Photo via CES
Consumer electronics present big problems, from producing them with unsustaibable materials, to emissions for manufacturing and using them, to the e-waste and toxic problems they present at the end of their lives.
The Consumer Electronics Association, however, recognizes these issues and is actively working on greening up the industry. They have released the first sustainability report in the industry, and are improving the impact of the Consumer Electronics Show with eco-friendly options.
Parker Brugge, our VP of Environmental Affairs spoke with us about CEA's green moves. Environmental Sustainability and Innovation in the Consumer Electronics Industry Report
This report by CEA takes a close look at industry progress, including adopting sustainable policies, practices and programs, and highlights specific environmental accomplishments by companies in the consumer electronics industry.
Among the report's findings are a decreased electricity use, a reduction of greenhouse gasses among companies that reported their emissions from 2004 to 2007, active recycling programs, and improved energy efficiency for the products created.
Through the report, the CEA gives props to companies that are pushing towards sustainability through manufacturing, company policies, and products, and making that a significant piece of status in the industry. You can check out the report for more details.
Panasonic AVC Networks President Toshihiro Sakamoto makes an environmental announcement during the opening keynote address Monday at the 2008 International CES. Via CES
Consumer Electronics Show 2009
We will be attending CES in January and plan to keep a sharp eye out for improvements in both the greenness of the gadgets, and of the show itself. 2008 was the first year CEA actively tried to green the show, and they plan to try and top it this year. Brugge filled us in on some of the steps CES is taking to be greener, and how it actually helps the entire industry reduce its carbon footprint.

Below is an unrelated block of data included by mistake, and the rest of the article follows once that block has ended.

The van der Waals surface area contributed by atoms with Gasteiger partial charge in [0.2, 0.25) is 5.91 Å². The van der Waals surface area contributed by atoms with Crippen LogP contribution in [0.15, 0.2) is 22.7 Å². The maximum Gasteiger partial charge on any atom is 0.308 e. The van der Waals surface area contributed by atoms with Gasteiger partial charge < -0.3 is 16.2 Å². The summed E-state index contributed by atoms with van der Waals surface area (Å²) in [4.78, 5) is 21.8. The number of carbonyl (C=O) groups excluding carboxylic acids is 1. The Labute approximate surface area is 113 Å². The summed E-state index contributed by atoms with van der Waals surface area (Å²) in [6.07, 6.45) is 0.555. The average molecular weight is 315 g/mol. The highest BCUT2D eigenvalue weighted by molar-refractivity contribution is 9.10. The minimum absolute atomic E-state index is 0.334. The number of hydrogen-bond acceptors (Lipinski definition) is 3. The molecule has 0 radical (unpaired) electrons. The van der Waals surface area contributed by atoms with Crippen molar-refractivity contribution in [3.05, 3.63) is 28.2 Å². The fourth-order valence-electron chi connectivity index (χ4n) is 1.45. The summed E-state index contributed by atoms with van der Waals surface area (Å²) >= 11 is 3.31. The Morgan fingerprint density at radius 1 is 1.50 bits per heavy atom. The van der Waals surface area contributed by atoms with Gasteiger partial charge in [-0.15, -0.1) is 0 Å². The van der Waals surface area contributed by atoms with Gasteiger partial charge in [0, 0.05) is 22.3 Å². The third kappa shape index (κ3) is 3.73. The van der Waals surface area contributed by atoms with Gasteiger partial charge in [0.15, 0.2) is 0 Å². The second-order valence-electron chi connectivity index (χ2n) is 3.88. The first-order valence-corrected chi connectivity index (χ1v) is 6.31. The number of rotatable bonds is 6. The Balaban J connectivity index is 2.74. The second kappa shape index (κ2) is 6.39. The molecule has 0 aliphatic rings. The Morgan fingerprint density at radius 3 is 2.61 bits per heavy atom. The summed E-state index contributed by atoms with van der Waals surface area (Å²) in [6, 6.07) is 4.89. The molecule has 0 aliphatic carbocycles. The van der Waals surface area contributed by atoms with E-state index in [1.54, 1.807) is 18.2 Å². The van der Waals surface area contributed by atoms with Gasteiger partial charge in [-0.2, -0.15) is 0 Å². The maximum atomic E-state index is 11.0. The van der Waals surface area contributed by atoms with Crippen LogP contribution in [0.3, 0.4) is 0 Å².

Cutting Global Emissions
According to CEA estimates, attendees of the show average 12 business meetings. And so CEA figures that by putting on this show, they help the industry avoid 700 million miles of business travel for that year. It is an interesting — and somewhat groping-for-green — way to look at such a massive show, and yet, something so big is bound to have an equally massive footprint. That is why CEA focused on choosing venues with green reputations.
Greener Vendor Options
CES will utilize Aramark catering services, which is working to reduce waste by using biodegradable service ware, recycled napkins, Energy Star equipment, and eco-friendly cleaning products. The Las Vegas Convention Center, the main hub of the event, participates in the EPA's WasteWise Program, has a 50% recycle rate for all of its shows, and uses water conservation devices in bathrooms among other actions.
Side events are held at venues like the Palazzo, which is a LEED Silver building and offers valet parking for bicycles; and the Sands Expo Center, which recycled 89% of materials generated from its largest show, and trains with EcoLab to maximize efficiency on water, electricity and other utilities and products.
Okay, so none of those things are particularly spectacular and we could make a looooooong list of better improvements CEA and associated venders could be doing. But when it comes to such a massive show, we have to give snaps when they're due.
Eco-Booths to Cut Carbon Footprints
CEA is also offering "eco booth" options to exhibitors, which include formaldehyde-free insert panels and shelves, and recycled carpet. Again there could be a lot more being done here, including more rigorous eco-friendly booth options, or even requiring exhibitors to have greener booths. Brugge was also unable to give numbers for how many exhibitors are taking them up on their eco-friendly offer, and, really, it didn't sound like the options were very popular.
However, exhibitors will get an elbow nudge towards greening their products and services when they see the greener gadgets tech zones, panels discussing e-waste issues, green design, and sustainability, and the organizations speaking on improving the electronics recycling laws. Greening the industry will be a strong undercurrent to the entire show.
Keeping an Eye Out for Green
It's going to be tough wading through all the wasteful products that are sure to end up in a landfill within a year's time thanks to build-in obsolescence. But with the growing green highlights, we're sure to have some great news to report and eco-positive innovations to show you.
Stay tuned for more CES news.